Visions of vibrancy: London’s Soho

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The vibrancy of cities comes in all shapes and sizes. Many believe that what works in internationally known cosmopolitan settings may not be applicable for cities in America that have struggled with embracing walkability. If we look hard enough, we may realize that this type of view should be challenged. Despite the diversity around the globe, all lively cities, downtowns and urban cores have something in common: being pedestrian-friendly.

Shad Khan and the Jacksonville Jaguars aren’t the only Jaxsons that have their eye on London. London is a leading global city, a cultural capital, financial center and the world’s most visited destination as measured by international arrivals. As of 2018, London’s official population was 8,908,081 with a total of 14,187,146 residing within its metropolitan area. The largest city in the world between the 1830s and 1925, it’s still the most populous municipality in the European Union.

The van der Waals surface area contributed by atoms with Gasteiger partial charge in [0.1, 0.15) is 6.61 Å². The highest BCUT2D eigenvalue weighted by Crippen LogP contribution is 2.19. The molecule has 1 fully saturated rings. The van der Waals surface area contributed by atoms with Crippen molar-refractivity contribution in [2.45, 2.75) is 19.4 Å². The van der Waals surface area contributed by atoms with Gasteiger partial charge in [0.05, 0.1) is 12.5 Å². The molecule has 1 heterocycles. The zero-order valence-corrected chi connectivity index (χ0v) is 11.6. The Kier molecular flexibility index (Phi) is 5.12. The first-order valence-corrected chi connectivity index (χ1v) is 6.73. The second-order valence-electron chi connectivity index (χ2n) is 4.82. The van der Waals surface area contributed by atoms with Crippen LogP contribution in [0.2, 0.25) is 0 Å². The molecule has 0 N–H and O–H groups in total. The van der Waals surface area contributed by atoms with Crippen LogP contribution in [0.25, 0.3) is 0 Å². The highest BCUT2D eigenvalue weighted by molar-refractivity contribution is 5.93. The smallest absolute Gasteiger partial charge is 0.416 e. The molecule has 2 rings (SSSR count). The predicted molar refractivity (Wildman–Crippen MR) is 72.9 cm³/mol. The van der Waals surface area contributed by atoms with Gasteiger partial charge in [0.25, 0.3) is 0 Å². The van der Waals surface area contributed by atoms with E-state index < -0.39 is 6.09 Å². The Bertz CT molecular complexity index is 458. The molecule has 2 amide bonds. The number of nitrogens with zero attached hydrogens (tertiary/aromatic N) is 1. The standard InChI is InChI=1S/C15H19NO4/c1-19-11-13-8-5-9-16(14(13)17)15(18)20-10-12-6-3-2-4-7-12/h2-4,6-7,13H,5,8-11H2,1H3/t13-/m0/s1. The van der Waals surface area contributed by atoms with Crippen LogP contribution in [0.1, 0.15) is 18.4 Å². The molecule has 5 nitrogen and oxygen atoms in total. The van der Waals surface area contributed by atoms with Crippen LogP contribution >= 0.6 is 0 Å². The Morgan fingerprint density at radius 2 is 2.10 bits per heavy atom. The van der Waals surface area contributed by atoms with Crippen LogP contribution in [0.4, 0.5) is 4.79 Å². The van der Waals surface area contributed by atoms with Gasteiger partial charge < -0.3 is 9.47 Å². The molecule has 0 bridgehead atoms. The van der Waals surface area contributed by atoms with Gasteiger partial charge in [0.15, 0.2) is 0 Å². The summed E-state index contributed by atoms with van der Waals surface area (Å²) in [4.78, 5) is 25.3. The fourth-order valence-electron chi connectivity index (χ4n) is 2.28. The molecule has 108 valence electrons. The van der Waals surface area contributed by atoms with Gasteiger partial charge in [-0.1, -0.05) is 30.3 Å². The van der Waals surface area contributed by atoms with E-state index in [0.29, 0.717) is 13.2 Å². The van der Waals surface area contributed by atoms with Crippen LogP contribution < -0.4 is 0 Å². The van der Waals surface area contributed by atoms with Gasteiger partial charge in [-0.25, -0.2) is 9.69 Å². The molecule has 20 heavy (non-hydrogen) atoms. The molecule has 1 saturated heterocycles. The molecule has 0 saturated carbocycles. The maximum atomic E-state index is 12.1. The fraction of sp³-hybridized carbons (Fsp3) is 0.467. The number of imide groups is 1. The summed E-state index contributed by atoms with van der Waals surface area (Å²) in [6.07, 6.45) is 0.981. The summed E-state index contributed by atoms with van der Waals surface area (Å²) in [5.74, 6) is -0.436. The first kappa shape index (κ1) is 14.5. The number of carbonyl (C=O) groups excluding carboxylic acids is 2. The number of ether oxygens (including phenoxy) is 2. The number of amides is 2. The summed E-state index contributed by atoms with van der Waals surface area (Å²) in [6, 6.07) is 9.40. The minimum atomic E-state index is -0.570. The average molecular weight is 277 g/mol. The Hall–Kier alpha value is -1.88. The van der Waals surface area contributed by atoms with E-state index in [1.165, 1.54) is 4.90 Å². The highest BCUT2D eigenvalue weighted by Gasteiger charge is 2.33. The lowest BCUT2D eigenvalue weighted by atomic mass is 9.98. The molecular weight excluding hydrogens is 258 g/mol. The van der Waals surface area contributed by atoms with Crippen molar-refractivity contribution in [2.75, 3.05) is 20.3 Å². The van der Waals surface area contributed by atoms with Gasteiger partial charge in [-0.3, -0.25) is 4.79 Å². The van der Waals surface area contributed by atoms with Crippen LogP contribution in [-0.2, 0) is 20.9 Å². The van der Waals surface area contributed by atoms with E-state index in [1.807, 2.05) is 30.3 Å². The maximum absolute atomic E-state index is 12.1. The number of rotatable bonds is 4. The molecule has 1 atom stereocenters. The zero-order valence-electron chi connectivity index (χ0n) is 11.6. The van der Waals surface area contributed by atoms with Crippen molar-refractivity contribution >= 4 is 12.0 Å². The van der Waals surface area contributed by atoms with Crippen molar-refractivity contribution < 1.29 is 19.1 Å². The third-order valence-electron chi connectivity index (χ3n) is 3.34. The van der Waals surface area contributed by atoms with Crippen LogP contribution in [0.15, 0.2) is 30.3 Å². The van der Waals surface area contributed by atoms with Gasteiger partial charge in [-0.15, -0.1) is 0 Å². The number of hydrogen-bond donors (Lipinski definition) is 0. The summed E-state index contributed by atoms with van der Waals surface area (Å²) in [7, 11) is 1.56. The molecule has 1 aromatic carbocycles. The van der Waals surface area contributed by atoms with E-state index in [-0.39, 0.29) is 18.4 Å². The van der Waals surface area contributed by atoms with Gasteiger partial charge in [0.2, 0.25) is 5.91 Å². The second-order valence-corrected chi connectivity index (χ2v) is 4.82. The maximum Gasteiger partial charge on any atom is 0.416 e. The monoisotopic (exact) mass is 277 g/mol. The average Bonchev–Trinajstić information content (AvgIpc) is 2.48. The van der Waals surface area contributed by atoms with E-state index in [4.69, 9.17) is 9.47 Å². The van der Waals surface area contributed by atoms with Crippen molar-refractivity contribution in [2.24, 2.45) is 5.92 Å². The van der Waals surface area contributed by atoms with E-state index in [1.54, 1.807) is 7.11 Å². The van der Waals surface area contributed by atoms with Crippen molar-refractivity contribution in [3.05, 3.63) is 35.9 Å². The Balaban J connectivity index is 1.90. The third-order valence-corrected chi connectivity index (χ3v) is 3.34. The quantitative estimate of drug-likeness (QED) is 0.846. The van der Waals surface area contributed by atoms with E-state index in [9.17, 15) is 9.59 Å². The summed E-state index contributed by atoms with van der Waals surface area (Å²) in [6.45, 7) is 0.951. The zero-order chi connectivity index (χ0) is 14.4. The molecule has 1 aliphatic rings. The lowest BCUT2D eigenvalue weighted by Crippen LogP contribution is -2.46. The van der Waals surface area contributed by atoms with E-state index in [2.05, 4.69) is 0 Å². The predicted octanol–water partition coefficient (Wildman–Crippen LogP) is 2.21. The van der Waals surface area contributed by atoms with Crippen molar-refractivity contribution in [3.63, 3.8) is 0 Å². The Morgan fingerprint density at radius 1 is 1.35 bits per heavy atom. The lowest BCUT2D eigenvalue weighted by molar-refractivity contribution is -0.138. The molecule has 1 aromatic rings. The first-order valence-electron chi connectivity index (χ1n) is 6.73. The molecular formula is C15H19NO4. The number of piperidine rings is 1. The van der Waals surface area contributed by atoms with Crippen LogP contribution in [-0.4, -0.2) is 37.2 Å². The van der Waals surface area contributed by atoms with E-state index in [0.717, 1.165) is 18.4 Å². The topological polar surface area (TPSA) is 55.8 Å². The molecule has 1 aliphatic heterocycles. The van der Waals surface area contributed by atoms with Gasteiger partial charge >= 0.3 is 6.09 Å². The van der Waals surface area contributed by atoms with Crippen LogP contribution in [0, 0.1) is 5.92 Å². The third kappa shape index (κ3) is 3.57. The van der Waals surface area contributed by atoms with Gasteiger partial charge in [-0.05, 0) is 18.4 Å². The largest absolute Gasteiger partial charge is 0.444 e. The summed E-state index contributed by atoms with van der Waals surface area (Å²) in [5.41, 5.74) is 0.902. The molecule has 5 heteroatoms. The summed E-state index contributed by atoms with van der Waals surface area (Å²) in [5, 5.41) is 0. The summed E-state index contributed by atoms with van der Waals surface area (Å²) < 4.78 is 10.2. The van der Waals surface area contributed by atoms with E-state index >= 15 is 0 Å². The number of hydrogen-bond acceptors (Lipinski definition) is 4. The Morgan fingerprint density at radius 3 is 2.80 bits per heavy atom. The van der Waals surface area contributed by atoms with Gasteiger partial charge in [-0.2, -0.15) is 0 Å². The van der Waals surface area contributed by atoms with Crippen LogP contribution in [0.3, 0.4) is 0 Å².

When it comes to identifying a place where historic preservation, modern iconic architecture, color and streetscape lighting schemes seamlessly come together, London is hard to beat. If one desires to see the impact of lighting on the pedestrian environment, this article is a great place to start. Here is a visual opportunity illustrating lively street scenes full of innovative concepts and ideas that can be absorbed locally without major public investments in studies and transatlantic trips.

London’s Soho is a place that defies many of our regulatory assumptions. Its streets and sidewalks are extremely narrow and off-street surface parking lots are hard to find. The demolition of historical and culturally significant structures rarely happen, so most of the district’s buildings are older than the majority of America’s cities. Yet, despite elements commonly labeled as “blight” by many civic leaders, people seem to be attracted to Soho like bees are to honey.

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